Rita Patel basically told her own inspiring story as a social entrepreneur, and it’s quite a story. There were some great quotes ("we called it community action; the government called it riots") and pearls of wisdom ("understand the system you’re dealing with"; "remain determined and focused")…an amazing woman, and an amazing achievement. One thing that stayed with me was the need for champions and networks which can open up doors that had previously been closed. She also made the important point in the short discussion that "you can’t start an entrepreneurial organisation on risk-averse funding"….

One other thing that made me think was when she exhorted the crowd to believe in their potential and ability to change things ("you all have passion" as practitioners and social entrepreneurs). But actually, most of the room was filled with second and third tier organisations and agencies. Obviously, I confess to adding to that number, but it just made me wish she was speaking to a room full of social entrepreneurs and leaders who would have really identified with her story, and channelled the lessons and inspiration into their work.

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At this point, a confession about leaving early/missing the last workshop occurs; my defence is a meeting with our Fife SSE representatives, and the need to prepare for the next day for our new Liverpool SSE. But there were some announcements in the final session that made it to my inbox, and which can be found on various websites. [see the government link again]

The main one that people picked up was Ivan Lewis announcing £73m for developing and supporting health and care social enterprises. There was also £200k for investigations in how to get more private money into the movement (entrusted to Charity Bank and Community Innovation UK), and some progress in the DTi and DfES….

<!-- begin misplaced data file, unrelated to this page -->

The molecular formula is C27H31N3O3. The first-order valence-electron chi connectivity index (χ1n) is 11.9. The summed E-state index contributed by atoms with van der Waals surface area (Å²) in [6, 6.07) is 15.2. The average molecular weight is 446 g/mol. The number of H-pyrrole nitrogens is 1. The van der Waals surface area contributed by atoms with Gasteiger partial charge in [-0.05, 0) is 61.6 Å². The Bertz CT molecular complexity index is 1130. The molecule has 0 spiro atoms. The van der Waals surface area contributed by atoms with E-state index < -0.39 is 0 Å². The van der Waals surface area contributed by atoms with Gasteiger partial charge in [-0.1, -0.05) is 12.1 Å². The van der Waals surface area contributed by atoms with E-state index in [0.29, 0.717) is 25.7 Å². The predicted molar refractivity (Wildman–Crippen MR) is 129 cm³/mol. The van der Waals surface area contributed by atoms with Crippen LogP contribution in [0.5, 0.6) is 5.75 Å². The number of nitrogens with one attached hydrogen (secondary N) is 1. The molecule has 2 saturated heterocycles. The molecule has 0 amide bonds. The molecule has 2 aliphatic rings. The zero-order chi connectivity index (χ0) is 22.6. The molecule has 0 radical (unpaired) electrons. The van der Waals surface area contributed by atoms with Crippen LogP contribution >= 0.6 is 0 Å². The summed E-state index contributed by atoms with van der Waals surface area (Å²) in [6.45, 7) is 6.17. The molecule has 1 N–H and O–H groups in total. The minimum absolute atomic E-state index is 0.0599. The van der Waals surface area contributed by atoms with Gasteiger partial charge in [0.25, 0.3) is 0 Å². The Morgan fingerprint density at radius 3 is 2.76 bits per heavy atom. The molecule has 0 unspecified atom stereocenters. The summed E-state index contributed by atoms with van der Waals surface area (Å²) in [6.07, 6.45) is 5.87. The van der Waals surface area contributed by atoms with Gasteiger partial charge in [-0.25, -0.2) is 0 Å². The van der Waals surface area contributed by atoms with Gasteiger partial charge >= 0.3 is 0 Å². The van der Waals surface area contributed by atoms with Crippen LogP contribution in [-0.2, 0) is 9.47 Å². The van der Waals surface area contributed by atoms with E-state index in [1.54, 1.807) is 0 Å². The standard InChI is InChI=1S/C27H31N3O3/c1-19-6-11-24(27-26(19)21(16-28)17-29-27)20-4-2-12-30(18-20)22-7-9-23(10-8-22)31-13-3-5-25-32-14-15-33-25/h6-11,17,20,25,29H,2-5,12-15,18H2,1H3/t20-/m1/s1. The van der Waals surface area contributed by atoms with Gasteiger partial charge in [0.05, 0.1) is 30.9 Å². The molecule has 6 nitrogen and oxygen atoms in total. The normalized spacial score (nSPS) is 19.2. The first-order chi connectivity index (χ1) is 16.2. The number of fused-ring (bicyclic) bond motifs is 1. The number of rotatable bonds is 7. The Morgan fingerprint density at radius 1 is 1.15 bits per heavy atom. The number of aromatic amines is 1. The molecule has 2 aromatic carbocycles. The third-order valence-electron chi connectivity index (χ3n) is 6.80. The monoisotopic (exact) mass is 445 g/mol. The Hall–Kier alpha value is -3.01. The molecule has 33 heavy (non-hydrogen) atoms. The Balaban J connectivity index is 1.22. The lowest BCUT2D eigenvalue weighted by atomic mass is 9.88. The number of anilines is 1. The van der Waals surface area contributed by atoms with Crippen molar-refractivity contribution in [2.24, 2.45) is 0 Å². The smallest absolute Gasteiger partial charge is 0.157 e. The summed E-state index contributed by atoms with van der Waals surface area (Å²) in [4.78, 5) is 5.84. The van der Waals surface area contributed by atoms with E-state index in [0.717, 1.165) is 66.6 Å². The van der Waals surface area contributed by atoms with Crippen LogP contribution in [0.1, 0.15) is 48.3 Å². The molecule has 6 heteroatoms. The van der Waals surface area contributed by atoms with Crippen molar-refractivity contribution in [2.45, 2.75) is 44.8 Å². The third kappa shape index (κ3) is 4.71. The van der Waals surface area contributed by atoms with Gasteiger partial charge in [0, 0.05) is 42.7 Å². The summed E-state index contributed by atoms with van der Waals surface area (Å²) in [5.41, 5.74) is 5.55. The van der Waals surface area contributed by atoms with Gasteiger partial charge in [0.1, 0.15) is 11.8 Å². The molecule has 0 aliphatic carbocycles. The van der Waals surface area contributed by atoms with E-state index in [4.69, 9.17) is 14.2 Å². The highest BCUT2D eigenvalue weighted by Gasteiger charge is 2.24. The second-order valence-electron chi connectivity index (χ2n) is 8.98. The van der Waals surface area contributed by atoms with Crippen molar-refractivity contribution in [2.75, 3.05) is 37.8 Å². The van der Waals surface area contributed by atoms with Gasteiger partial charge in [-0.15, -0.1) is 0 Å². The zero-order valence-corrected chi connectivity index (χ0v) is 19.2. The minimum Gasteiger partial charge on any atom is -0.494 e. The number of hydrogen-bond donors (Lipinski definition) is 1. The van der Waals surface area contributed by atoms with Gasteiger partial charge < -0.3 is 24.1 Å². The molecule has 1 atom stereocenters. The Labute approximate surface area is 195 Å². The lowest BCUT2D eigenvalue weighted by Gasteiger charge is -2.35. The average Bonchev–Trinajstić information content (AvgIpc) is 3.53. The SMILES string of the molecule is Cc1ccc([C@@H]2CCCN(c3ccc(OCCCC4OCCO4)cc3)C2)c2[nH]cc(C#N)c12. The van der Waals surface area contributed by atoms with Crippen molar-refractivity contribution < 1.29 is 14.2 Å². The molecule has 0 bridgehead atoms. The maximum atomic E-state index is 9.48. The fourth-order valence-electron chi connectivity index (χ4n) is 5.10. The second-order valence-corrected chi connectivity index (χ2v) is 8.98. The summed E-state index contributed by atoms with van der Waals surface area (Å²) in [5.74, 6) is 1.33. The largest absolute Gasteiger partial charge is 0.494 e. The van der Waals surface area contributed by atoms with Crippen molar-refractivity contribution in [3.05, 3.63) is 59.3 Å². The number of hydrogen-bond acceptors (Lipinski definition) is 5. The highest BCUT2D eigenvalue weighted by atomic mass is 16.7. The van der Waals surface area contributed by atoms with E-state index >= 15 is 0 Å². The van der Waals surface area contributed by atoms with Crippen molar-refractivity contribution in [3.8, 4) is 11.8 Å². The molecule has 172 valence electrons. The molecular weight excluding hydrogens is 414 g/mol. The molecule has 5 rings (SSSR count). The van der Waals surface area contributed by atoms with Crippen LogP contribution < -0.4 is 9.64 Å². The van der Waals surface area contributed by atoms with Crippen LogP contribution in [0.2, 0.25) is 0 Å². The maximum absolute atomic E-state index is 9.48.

Congrats to SEC for organising: seemed to go without a hitch to me, and the event is always worthwhile, not only for the networking and refreshing of relationships, but for what is sparked off from different conversations and presentations….

The thing that stood out for me was how many speakers emphasised that this is a people-centred, people-powered movement….but much of the focus is on finance and structures and curricula. That is surely the next challenge for the movement in the coming years: to find, encourage, develop and train the individuals who will found, lead and populate the social enterprises of the 21st century.

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Altruism hardwired in the brain?

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Reading about how a certain part of the brain is more active in those who are altruistic sparked off a range of responses and ideas….but Nick Booth over at Podnosh has covered this much better than I could, going into the research a little more, and extrapolating outwards what this might mean for non-profit use of technology:

"…Flip it the other way and you make the case that those with the most
sophisticated understanding of social situations are more likely to do
things for others because it is most likely to make sense to them. They
have mental tools better attuned for empathy, for relating to others,
for calculating knock on consequencs of acts of generosity. So what is
my point re the social web?

These are the people with
the most sophisticted and complex (dare I say evolved?) ways to
understand and act in the social world. These are also the people which
you should find in a greater proportion in charities and non-profit
organisations. Yes you’ve guessed it: these are the folk who should
find it easiest to grasp the social web."

Interesting stuff: do those who work in this sector have a heightened sense of empathy, which leads them to be involved in this world? Is this more complex/’better’ than others, or just a particular area of strength? Is there an altruistic brain spectrum along which we could plot people we know and work with and support? Certainly the connection between "seeing other people’s actions as meaningful" and "being altruistic" is an interesting one which other researchers could pursue and drill down on.

What would neurologists make of social entrepreneurs I wonder? Maybe we should stop with the refined interview process focusing on traits and characteristics and just get a MRI brain scan to see what potential lies in store…….or maybe not….